The web construction behavior of Achaearanea tesselata (Keyserling 1884) was observed in the field and in captivity using suspended wire frames that allowed detailed observations. Construction included three stages: preliminary exploration during which lines were broken, reeled up, and replaced; construction of anchor lines and the upper tangle; and construction and then filling in of the sheet below the tangle. Repeated visits to the mouth of the retreat during tangle construction resulted in the apparent reinforcement of the few lines radiating from this area, a possible adaptation to sense the location of prey in the web, and to facilitate orientation of the spider to prey in the web. Filling in the sheet, which alternated with additions to the tangle, included two previously undescribed behavioral patterns: irregular wandering on the sheet and apparent attachments of the dragline using only the two legs IV to hold previous lines against the spinnerets. The spider needed 1–2 nights, working several hours each night, to make a complete tangle and sheet and added lines and extended both the tangle and the sheet on subsequent nights. Spiders adapted the shapes of their webs to their surroundings.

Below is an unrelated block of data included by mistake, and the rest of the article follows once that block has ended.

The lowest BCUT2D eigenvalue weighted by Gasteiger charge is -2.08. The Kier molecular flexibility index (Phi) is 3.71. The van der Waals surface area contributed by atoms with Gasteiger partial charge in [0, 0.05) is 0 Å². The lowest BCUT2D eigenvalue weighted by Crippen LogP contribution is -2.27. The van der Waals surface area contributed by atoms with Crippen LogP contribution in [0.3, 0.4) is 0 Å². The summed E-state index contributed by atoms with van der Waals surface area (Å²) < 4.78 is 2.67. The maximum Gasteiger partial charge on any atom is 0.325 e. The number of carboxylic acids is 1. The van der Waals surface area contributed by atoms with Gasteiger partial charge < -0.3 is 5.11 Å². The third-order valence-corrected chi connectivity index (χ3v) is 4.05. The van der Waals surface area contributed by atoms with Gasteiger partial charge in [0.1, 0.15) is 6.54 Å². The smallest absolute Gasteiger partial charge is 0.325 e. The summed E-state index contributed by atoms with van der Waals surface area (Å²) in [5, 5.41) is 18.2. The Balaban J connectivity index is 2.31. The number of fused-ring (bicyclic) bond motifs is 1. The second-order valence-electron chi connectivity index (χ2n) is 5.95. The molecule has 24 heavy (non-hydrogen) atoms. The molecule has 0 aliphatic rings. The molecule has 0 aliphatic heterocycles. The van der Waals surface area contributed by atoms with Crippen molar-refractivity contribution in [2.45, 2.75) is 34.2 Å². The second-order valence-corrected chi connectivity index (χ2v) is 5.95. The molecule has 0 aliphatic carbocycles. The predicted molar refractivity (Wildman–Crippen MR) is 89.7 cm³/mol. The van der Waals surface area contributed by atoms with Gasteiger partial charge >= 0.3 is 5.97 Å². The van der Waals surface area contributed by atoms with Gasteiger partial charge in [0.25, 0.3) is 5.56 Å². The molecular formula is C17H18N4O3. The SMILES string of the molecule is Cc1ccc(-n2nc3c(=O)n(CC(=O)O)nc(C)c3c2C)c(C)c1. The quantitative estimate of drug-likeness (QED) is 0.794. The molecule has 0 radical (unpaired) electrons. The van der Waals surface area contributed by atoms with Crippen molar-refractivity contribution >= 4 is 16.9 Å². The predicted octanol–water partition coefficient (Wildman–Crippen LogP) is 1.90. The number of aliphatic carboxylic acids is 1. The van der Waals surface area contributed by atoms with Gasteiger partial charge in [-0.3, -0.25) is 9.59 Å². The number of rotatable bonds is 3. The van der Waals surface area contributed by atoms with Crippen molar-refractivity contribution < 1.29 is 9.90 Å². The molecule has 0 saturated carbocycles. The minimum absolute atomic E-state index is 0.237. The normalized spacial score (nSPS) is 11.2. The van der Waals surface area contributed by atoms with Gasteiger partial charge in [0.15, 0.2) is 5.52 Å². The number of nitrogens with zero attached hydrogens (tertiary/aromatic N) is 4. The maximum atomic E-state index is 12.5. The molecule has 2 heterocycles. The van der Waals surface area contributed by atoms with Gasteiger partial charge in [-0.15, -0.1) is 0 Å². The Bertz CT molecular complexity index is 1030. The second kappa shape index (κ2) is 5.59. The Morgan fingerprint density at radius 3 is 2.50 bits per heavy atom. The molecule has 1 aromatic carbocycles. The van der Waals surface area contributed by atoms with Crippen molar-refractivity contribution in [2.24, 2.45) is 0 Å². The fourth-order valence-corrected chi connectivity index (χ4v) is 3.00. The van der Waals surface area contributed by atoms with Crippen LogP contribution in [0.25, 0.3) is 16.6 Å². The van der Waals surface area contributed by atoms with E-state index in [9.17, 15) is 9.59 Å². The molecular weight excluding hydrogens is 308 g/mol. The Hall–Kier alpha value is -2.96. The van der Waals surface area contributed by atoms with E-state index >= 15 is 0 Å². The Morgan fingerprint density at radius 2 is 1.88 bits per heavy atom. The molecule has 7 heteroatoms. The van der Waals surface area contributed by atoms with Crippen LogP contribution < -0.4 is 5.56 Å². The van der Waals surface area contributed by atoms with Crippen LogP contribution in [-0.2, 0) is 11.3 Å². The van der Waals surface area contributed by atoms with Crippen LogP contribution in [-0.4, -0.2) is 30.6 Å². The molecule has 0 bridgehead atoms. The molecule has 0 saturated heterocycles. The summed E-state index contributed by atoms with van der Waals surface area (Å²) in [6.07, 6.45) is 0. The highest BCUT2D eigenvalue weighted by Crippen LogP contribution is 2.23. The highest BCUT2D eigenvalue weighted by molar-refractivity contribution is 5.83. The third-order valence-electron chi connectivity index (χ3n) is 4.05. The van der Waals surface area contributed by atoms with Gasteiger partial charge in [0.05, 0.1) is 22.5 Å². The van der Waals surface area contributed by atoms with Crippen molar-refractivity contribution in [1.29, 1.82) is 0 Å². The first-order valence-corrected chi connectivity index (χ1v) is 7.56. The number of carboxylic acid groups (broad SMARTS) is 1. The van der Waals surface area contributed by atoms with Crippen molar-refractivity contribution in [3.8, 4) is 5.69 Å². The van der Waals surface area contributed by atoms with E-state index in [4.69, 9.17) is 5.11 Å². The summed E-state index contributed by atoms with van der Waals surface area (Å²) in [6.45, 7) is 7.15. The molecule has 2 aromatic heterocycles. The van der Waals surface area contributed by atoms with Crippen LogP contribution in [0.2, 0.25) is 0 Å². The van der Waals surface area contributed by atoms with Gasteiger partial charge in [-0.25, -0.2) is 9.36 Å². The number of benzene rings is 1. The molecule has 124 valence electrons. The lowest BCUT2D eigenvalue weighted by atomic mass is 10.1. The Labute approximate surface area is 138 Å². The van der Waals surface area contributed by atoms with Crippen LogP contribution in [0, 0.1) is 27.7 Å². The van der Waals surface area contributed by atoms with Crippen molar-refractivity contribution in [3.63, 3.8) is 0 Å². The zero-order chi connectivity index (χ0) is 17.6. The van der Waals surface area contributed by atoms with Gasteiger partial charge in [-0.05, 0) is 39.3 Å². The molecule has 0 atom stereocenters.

You have requested a machine translation of selected content from our databases. This functionality is provided solely for your convenience and is in no way intended to replace human translation. Neither BioOne nor the owners and publishers of the content make, and they explicitly disclaim, any express or implied representations or warranties of any kind, including, without limitation, representations and warranties as to the functionality of the translation feature or the accuracy or completeness of the translations.
Translations are not retained in our system. Your use of this feature and the translations is subject to all use restrictions contained in the Terms and Conditions of Use of the BioOne website.